Saturday, September 11, 2010

Gord Downie And The Country Of Miracles - The Grand Bounce

A couple of hours before we left the apartment, I told Mar about the countless times that I had listened to the Kingpin's "Let's Go To Work" in high school and romanticized living in Montreal. Summer day rays must have blanketed these people and their streets differently. The allure of catching the "Last Train to Expo '67" to lay hands on the promise of new life beneath the futuristic canopy in a city truly special, something pulled against the grains of time.

"Yellow Days" greeted us when we entered LaRonde on the island dreamed from the documentary stock footage that came to life with the passing of the covered monorail that toured the amusement park. We rode the plot driven named rides like how we must have in our younger years. Le Monstre was the fastest wooden rollercoaster I think I've ever let take control of my life. In line at the haunted house rollercoaster that was intended for children mostly, but not advised for pregnant women, we enjoyed chats about birth's from women who didnt' even know they were pregnant. We screamed a few laughs when the operator put us through the ride twice in a row and we left when the sun was peaking through the July skies. Beneath the LaRonde tower, The Pirate, swung back and forth until at the top you felt your seat fall from under you slightly and you could have sworn for a second, you had flown. I got the courage to wait until the cusp to turn to my left and towards the Montreal skyline underlined by my growing chest that Montreal was where I belonged. The night brought a fireworks display carefully choreographed with the background vocals exploding minature powder flashes in the sky.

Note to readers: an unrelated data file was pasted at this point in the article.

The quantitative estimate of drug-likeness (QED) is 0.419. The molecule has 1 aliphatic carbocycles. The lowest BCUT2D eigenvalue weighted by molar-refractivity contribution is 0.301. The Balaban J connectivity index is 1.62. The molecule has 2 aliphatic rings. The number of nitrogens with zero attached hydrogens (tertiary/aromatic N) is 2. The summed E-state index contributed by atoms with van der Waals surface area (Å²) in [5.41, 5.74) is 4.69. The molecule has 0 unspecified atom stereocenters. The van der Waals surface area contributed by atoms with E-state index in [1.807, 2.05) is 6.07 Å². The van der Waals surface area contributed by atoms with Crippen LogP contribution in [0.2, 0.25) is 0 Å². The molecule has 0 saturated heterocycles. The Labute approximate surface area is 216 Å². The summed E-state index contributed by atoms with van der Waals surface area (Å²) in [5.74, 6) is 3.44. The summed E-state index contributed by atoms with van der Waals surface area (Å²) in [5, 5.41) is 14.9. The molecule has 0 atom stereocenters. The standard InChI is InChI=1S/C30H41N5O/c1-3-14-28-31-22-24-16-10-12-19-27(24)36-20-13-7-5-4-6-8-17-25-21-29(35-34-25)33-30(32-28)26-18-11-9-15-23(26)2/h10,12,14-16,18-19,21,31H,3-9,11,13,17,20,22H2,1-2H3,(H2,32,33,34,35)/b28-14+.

The gates shared a view with the iron Jacques Cartier bridge and it's abandoned supporting building gave off an expression of being mostly haunted. I imagined that this may have been where hundreds of people went to work everyday for the port, under the boom of the bridge and the fleuve. I've crossed that bridge once before, near the end of that long bus ride back from la Beauce with Len which was the first long trip for me at 15 years of age. In the middle of the night, the iron structure took us well above the island and I looked down at LaRonde for the first time. We were incredibly hungry when we stumbled into some fast food and ate before the final leg of the journey back to Ontario. My personal landmark of that Burger King is nowhere to be found today.

At work that week, we had gotten an email with the dashboard of the Delorean from "Back to the Future" with the date Jul 6 2010 on the time circuit. This was dubbed the year when Marty McFly arrived into the future of hover cars and pizzas that grow from the size of a dollar to an extra large in 30 seconds of microwave time. A co-worker promptly told the email chain that this date was lifted from another scene and, in fact, it was 2015. So, we survived meeting up with the future for another five years. The magic of moments in the summer with great imagination can put too much promise and importance into the future. We'll never stop romanticizing it and hoping for the best, and in some way, we always end up living it.

Fair Day from Jun Kang on Vimeo.

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